Today, martial rape is illegal in all 50 of America, but it still happens. Mandy Boardman wrote about her nightmare of being raped by her own husband. She explained that he would drug her with Ambien and/or Xanax without her knowledge or consent, and would then rape her. She found video on his phone as proof. After divorcing him, Boardman felt the need to report her ex-husband. In court, he was found to be guilty of six felonies, but he was not sentenced to serve his punishment in prison. Instead, he was sentenced to live his life under house arrest in his own home. Boardman explains that the judge actually said, “that my ex may have been a crappy husband, but he was a good father and that I should ‘forgive him.’” This judge’s actions insulted Boardman, as well as shamed her. No one would tell a victim of a robbery to “forgive” the criminal who stole his or her belongings. A victim of robbery once trusted that his or her belongings were safe. Boardman had once trusted her husband not to drug and rape her. It is a tragedy that a judge, someone in extreme authority, would feel it was okay to explicitly shame a victim of rape into believing forgiveness of her assailant was due, simply because he was once her husband. The reality of Boardman’s relationship with her attacker makes it much more horrifying, and no measure of forgiveness should ever be granted.
The severity of victim blaming has indeed escalated and progressed over the years. There are different ways to blame a victim, like the aforementioned slut shaming. A case of slut shaming was seen online after three teenage boys raped a 12-year-old girl at gunpoint in Chicago in December 2012. When it was revealed that the rapists were going to be tried as adults, people felt the need to take to social media to share their opinions on the situation. People slut shamed the young girl by saying horrible things like: “just a loose drunk slut,” “Something she never should have done. A 12 year old girl shouldn’t be associating with 16 year old teenage boy. Some girls are advanced at this age and she should have known what he wanted her to do when he invited her to his home. No doubt she didn’t expect his friends to be there. I hope she be ok and learn from this bad experience,” and “SHOULD BE AWARE OF THEIR SURROUNDINGS regardless how drunk u are.” These people sincerely believe that this young girl is at fault for being raped because of her decisions and behavior. These illogical claims made to shame the young girl teach her that this tragedy is her fault. Even though she is not old enough to consent and even though she was raped at gunpoint, she is guilty. This shaming will continue.Others who read the claims will realize that the perpetrators receive the support while the victim is condemned.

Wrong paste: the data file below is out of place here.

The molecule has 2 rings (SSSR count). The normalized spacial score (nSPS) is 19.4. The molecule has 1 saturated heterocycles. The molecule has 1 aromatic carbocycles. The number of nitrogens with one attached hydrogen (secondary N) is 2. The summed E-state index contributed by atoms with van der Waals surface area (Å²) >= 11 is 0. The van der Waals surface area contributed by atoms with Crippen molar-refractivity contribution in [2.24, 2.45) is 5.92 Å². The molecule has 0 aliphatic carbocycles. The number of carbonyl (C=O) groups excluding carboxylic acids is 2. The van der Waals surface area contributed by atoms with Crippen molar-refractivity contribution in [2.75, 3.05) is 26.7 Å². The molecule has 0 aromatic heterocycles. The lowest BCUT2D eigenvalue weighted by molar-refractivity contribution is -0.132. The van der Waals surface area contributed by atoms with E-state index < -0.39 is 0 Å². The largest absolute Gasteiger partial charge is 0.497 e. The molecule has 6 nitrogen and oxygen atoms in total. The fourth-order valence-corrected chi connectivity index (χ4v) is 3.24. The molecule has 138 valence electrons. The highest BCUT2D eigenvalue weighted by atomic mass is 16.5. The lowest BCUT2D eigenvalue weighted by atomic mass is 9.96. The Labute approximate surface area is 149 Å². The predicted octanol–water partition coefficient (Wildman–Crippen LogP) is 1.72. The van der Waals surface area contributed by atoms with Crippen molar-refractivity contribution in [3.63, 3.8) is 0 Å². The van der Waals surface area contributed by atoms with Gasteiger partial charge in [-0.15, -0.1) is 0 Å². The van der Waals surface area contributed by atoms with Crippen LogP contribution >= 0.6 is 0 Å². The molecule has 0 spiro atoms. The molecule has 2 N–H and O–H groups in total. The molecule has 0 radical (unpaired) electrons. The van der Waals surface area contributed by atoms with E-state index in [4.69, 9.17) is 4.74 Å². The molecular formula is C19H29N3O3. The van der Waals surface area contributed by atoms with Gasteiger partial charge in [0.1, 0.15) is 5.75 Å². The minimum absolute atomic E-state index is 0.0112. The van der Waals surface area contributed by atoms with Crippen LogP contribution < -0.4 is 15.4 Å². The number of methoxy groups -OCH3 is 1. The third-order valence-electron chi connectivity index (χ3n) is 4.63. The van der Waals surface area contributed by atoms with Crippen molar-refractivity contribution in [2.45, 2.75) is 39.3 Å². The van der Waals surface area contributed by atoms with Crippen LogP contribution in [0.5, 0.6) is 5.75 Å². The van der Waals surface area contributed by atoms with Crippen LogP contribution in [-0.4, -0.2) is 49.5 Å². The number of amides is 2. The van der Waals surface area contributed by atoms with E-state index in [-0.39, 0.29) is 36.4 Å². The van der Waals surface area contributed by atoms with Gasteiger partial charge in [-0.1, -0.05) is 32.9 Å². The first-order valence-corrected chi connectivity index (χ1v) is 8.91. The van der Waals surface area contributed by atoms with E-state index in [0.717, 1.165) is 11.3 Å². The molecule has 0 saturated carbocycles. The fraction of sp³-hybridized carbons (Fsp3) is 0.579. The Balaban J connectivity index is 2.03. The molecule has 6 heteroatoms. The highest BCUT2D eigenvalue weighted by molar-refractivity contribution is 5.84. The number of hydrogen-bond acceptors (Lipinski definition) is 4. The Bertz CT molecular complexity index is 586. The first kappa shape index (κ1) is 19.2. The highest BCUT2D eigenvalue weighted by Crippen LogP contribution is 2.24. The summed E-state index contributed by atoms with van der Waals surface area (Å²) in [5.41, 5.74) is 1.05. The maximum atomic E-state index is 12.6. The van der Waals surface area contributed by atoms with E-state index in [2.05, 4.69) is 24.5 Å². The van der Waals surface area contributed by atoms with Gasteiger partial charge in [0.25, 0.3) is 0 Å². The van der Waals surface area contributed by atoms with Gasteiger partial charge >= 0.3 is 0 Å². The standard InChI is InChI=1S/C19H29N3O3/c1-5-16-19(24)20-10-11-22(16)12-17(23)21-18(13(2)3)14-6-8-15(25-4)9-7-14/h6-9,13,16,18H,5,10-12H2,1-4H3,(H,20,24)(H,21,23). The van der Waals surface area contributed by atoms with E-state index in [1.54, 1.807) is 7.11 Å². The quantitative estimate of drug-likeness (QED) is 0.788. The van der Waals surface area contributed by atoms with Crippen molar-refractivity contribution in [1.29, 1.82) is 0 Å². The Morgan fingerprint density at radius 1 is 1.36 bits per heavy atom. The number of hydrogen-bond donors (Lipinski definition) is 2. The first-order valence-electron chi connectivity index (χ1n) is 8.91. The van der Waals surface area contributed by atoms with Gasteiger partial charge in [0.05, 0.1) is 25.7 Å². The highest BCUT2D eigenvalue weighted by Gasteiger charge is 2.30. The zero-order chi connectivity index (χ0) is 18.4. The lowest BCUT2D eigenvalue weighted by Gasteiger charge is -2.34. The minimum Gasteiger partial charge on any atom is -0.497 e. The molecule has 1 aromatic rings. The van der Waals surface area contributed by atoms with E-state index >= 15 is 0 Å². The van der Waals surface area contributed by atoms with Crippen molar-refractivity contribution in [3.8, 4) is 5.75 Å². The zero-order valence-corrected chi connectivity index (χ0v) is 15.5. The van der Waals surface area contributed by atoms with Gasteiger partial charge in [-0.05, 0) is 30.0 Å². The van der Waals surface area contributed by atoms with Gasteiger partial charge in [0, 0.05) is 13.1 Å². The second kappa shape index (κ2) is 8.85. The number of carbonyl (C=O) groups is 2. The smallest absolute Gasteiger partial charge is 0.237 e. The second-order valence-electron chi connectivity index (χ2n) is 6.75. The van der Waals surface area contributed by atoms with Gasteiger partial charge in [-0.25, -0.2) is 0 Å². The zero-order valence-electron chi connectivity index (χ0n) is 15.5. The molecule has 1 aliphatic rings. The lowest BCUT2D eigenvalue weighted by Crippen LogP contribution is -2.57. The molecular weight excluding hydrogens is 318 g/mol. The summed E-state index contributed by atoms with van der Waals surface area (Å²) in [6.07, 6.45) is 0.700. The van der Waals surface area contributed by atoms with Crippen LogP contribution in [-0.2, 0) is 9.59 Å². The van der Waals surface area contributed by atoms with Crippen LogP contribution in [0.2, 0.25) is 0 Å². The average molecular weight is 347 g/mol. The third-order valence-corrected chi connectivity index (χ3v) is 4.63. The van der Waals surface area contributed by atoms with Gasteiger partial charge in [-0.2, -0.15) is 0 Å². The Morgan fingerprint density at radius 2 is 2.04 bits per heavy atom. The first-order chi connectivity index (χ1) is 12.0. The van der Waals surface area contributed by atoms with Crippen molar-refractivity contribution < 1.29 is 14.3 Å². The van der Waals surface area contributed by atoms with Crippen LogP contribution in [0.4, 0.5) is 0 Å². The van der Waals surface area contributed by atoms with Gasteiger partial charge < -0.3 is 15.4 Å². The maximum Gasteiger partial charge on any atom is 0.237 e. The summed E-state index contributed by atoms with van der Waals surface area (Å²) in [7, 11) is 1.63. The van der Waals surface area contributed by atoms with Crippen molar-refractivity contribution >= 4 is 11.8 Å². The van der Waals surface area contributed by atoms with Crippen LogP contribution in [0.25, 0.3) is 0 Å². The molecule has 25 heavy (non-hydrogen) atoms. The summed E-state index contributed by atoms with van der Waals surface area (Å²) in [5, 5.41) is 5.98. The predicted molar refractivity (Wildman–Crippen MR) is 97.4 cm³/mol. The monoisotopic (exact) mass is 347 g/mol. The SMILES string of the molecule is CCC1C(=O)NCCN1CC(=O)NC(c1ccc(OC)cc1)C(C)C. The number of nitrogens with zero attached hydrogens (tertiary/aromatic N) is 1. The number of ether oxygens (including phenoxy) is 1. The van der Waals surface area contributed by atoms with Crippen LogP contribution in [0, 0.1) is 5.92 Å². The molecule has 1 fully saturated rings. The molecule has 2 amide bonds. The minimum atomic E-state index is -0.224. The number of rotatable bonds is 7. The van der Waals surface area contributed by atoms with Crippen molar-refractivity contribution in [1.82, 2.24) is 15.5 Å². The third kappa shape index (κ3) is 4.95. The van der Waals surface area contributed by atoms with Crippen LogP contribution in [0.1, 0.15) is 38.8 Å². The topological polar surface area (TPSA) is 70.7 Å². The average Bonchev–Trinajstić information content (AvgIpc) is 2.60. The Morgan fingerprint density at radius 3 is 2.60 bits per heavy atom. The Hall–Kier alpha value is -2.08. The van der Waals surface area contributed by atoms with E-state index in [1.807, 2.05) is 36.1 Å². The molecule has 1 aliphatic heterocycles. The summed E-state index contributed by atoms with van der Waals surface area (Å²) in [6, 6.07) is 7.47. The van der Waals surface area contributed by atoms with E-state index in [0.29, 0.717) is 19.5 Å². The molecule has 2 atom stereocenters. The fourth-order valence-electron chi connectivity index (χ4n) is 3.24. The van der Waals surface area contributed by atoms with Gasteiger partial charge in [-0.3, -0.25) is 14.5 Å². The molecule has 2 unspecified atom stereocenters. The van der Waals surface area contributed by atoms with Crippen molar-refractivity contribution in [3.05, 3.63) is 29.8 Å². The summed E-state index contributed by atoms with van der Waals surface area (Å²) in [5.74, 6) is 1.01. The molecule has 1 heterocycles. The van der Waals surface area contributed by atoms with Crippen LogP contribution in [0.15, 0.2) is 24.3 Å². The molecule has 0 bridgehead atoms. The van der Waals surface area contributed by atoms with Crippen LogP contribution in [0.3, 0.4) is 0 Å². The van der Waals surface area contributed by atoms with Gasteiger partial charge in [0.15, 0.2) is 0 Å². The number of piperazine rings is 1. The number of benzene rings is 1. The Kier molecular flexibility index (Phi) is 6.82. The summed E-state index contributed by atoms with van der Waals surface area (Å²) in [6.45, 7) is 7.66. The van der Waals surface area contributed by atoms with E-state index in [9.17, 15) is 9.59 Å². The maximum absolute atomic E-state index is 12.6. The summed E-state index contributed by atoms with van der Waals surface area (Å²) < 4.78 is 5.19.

Some may bring up the idea that the comments, while absurd, offer a lesson to other girls. The slut shaming comments would implicitly tell others to take more precaution so they don’t experience the same thing the victim did. The fact of the matter is, however, no one should have to take “more” precaution. A 12-year-old girl should be able to hang out with boys without having to worry about being forced to have sex with a gun pointed at her. A woman should be able to dress up and get a drink at a bar without being harassed by others. Women shouldn’t have to go to great lengths to keep themselves safe, contrary to what they are taught throughout our lives. The buddy system, going to the bathroom in groups, not wearing headphones while walking home at night, are a few examples of ways women are already trying to keep themselves safe. What else are they supposed to do? The answer relies on the participation of the other gender that is involved with the problem. Simply put, men should be taught to respect boundaries and privacy. Unfortunately, that seems too difficult for people to comprehend, thus there are numerous accounts where women are taken advantage of. Therefore, the domino effect adds fuel to the rape culture fire: victims are blamed, rapists are endorsed in some aspect of society, and victims are left in the dust without closure, leaving future victims hesitant to go through with legal actions of their own.
Not all the types of victim blaming are easy to identify, either. An example of this is a monologue about a man who was raped by his female teacher when he was a child. He says, “All the guys would laugh at me about it, calling me faggot for not enjoying it and I was like, ‘psych, I totally did enjoy it.’ Then they high-fived me and told me I was cool and that Ms. Tupper was hot and they were jealous.” Here, the perpetrators of the blaming are “all the guys.” They shamed him because he did not find being molested as a pleasurable experience. This caused him, as the victim, to adapt to their ideals by not taking his rape seriously. Since he did not accept this as a traumatic experience, he is unable to emotionally heal. He proves this by saying, “It was the most popular I’d been in my whole life. It was the happiest I’ve ever been. And I wasn’t happy, but sometimes as a guy, if you want to fit in you have to hide your pain and humor is a great way of doing that and that’s why I sincerely think that rape is hilarious. Because I have to.” He does not confront the candidness of what happened to him in order to prevent the weight of the tragedy from tearing him apart. Instead, he treats it like a joke because that is what he was shamed to do. So the domino effect prevails. The rape culture cycle continues because sincere justice is not served, and more victims fall into the abyss of rape culture and suffer silently. Since they are constantly suffering from some type of assault by their rapist, comments by outsiders, or verdicts from a judge, they are unable to fully heal emotionally. It then becomes difficult to generate discussion of rape culture, which perpetuates the cycle. The lack of their motivation to create a discussion is detrimental to stopping the cycle.